"Technology can find patterns in data," Sanjabi says. "It takes a smarter human to say what it means, but the human would never find that pattern because it would require such a massive amount of data calculation."
AI can streamline operations for clients, create new experiences that increase brand affinity, and improve user experiences, explains Gela Fridman, MD of technology at Huge.
AI also adds a new layer of intelligence to customer-website interactions, notes Mike Cearley, global MD of FleishmanHillard’s social and innovation practice. This most often manifests in the form of chat bots because of their adoption rate, ease of use, and pervasiveness, he adds.
In the near future, agencies could use AI to track fake news, a task currently handled manually by fact-checkers and journalists. During Huge’s quarterly hackathon in January, a team produced an algorithm to gauge bias in news articles, Fridman says.
They fed the algorithm articles and it learned about bias and authenticity. CEO Shapiro says he mulled over releasing it as a public service.
"There are a lot of opportunities from a PR perspective in terms of understanding where the content is, how real it is, and where it should be integrated," Fridman adds.
Much of the hype around AI centers on its potential to decimate agency workforces. Positions involving number-crunching, repetition, administration, operations, and junior-level tasks could be eliminated, say experts interviewed by PRWeek.
"Repetition-based tasks or data entry that can be done quicker at scale are going to be fulfilled by technology," says Cearley. "Community management as a function in comms and social media can and should be better automated."
Other jobs at risk include account managers, account directors, business directors, data analysts, and unit managers, "but we’re far away from machines being able to do anything revolving around human-to-human interaction – relationship-building, team-building – or tasks that need a human, emotional, or strategic element," adds Cearley.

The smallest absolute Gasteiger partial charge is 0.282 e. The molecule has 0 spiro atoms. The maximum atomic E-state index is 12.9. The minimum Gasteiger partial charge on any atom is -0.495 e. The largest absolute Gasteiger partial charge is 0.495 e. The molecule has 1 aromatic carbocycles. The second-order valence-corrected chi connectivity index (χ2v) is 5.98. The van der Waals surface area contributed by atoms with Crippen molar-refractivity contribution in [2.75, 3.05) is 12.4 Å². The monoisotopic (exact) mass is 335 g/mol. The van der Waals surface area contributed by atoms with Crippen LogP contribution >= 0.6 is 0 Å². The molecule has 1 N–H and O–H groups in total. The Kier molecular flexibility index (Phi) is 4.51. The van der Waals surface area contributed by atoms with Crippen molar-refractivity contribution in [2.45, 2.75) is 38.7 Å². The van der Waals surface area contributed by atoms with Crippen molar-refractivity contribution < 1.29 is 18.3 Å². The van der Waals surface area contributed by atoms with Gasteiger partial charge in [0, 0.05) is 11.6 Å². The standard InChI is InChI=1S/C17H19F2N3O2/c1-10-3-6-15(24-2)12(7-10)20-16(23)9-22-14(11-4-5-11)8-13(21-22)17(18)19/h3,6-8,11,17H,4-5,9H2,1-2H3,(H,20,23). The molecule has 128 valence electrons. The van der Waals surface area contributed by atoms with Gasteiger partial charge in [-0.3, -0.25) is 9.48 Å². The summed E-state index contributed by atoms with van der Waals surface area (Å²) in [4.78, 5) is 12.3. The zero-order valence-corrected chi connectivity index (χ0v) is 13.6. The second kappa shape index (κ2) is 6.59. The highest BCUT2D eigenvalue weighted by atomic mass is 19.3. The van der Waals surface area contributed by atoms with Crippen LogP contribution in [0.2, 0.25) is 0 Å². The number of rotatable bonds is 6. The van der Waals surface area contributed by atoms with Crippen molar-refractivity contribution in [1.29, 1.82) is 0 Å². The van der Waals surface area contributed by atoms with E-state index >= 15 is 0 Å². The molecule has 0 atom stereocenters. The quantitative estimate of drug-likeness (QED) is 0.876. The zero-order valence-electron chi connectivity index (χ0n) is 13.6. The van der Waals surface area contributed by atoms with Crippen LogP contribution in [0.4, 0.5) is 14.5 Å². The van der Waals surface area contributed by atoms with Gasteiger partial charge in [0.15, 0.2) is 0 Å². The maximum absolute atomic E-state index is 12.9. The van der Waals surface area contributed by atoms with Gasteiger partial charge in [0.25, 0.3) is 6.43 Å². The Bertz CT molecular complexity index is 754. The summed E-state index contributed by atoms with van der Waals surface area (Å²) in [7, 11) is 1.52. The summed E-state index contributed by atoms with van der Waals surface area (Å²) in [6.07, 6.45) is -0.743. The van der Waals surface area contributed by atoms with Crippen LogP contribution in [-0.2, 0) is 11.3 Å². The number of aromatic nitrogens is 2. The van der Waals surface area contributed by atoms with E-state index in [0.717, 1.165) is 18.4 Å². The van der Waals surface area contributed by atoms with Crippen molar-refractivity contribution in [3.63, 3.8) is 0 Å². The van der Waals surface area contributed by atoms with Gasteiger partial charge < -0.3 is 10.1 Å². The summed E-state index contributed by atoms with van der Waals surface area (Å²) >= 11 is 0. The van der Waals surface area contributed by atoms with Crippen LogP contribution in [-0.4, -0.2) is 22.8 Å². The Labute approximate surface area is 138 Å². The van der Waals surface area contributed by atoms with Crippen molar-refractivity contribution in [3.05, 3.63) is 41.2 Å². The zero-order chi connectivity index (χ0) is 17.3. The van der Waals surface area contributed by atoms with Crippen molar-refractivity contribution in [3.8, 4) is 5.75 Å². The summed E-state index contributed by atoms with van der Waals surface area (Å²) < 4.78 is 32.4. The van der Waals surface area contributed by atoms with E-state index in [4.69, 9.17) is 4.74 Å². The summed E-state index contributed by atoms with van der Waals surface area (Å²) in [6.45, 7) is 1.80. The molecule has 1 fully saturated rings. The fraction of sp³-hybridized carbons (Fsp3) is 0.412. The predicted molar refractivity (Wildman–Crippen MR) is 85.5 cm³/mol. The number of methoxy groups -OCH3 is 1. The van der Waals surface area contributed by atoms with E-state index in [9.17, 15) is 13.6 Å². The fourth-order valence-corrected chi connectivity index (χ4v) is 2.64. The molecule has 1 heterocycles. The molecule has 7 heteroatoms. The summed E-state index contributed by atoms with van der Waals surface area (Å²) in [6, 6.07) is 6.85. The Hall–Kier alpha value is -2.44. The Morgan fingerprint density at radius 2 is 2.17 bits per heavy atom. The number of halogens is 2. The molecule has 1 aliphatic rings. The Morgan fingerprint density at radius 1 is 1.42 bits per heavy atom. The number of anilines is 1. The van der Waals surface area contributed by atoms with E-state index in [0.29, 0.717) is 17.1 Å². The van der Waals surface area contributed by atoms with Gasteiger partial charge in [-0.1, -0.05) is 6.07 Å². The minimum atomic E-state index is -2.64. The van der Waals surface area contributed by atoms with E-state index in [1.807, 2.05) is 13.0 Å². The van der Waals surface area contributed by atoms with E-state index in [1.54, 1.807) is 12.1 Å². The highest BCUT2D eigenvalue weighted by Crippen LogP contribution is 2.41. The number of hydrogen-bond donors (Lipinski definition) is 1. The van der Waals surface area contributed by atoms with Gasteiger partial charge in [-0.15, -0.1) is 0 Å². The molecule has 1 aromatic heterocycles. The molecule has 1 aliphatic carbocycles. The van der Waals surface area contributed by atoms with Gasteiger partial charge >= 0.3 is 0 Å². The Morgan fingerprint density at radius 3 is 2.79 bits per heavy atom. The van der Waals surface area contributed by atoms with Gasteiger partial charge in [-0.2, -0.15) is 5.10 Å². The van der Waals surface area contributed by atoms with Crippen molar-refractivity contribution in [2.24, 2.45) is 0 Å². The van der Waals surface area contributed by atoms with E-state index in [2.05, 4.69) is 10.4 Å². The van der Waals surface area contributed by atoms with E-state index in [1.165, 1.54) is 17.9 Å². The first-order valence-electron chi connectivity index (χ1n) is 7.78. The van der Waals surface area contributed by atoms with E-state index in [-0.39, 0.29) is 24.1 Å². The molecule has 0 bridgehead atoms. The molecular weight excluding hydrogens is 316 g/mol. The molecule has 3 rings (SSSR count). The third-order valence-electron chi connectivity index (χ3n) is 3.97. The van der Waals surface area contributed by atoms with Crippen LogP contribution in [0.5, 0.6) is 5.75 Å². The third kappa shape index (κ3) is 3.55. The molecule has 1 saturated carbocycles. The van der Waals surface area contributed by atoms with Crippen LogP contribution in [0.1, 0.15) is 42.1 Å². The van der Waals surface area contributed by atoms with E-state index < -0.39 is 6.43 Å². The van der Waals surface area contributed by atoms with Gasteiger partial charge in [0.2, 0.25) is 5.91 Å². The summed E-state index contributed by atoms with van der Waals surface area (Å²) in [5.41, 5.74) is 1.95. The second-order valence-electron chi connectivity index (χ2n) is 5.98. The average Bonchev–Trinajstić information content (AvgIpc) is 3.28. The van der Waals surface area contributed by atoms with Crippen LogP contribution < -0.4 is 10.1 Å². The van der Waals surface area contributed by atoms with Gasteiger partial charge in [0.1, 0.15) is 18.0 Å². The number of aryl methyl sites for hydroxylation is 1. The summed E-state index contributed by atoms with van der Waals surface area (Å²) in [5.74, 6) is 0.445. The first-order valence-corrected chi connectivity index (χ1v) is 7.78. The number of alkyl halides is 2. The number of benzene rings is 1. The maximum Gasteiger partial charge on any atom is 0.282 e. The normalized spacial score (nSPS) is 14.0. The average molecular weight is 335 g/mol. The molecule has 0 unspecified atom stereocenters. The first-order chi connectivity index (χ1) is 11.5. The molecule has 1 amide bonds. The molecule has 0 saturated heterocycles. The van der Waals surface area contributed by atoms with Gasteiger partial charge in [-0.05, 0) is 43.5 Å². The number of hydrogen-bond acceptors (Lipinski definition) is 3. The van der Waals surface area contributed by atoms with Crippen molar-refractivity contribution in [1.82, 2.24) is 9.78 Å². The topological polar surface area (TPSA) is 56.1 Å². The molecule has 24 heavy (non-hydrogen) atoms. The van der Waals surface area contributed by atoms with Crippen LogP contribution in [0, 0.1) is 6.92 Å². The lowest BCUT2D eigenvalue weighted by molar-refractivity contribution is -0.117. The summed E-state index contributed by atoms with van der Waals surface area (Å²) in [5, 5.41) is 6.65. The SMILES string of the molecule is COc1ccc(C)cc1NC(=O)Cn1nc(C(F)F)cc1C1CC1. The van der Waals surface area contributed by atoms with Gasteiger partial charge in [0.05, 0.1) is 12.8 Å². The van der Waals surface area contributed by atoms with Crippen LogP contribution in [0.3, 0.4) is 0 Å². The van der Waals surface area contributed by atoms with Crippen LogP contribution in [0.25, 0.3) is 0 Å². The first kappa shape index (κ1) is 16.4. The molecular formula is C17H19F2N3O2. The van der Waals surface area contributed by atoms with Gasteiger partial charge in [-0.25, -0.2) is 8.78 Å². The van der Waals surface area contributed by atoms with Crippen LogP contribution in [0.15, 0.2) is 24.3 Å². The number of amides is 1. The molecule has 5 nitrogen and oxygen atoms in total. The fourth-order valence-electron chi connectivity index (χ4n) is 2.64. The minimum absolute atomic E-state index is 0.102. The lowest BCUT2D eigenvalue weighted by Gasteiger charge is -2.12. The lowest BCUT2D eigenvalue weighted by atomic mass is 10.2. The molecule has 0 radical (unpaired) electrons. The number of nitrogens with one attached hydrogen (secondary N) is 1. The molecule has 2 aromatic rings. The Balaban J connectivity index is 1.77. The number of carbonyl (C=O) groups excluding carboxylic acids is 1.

While agencies seek out AI tech to maintain their competitive edge, another problem of credibility has surfaced. A few years ago, the tech industry endured "cloud-washing": companies eager to cash in on the cloud craze attempted to sell deceptively branded "cloud solutions."
Now, the tech industry is in a period of AI-washing, says Microsoft comms chief Frank Shaw. Vendors are using AI as a marketing buzzword to sell their products.
"If someone says, ‘I’m using a multi-level DNN [deep neural network],’ you should ask why that matters," Shaw advises. "They won’t be able to explain what a multi-level DNN is, and it really doesn’t matter, in the same way you don’t need to know what processor your phone is running on. You just know it works."
Confronting the ethical challenges of AI is a daily part of the job for Eric Horvitz, director of Microsoft Research Labs. As chair of an advisory panel, he helps provide ethical oversight of Microsoft’s forays into the field.
Horvitz ponders what he calls AI’s "uncertainties beyond the design," or what happens when you release technology made in a laboratory into the world.
For brands, the proposition of AI tools pose thorny moral dilemmas, he adds. It blurs the line between engagement and manipulation.
"Let’s say one company has a goal of maximizing how much time you spend on a timeline," he posits. "Is it ethical to not reveal there’s a model trying to make sure you stay with an application they optimized for you?"
At the heart of this transparency issue are social bots, or Sybil accounts, which are "computer algorithms that automatically produce content and interact with humans on social media." Some estimate millions of social bots and fake accounts inhabit social networks.
"The biggest ethical concern [around social bots] is transparency," says Fleishman’s Cearley. "At the same time, there are concerns in terms of the technology and security of information if we were to collect data. It exposes us and our client to a lot of risk."
Microsoft’s Horvitz says he would support regulation for the AI industry, but advises it’s a diverse computer science made up of myriad disciplines, not "some mysterious blue-green gas that will pour out of the vents when it’s not one thing."
Ethical and regulatory concerns will continue to be a factor but, ultimately, the conundrum of navigating the AI hype for PR pros really boils down to cutting through the white noise to unearth functions that can augment human input and add real value to agency and client communications disciplines.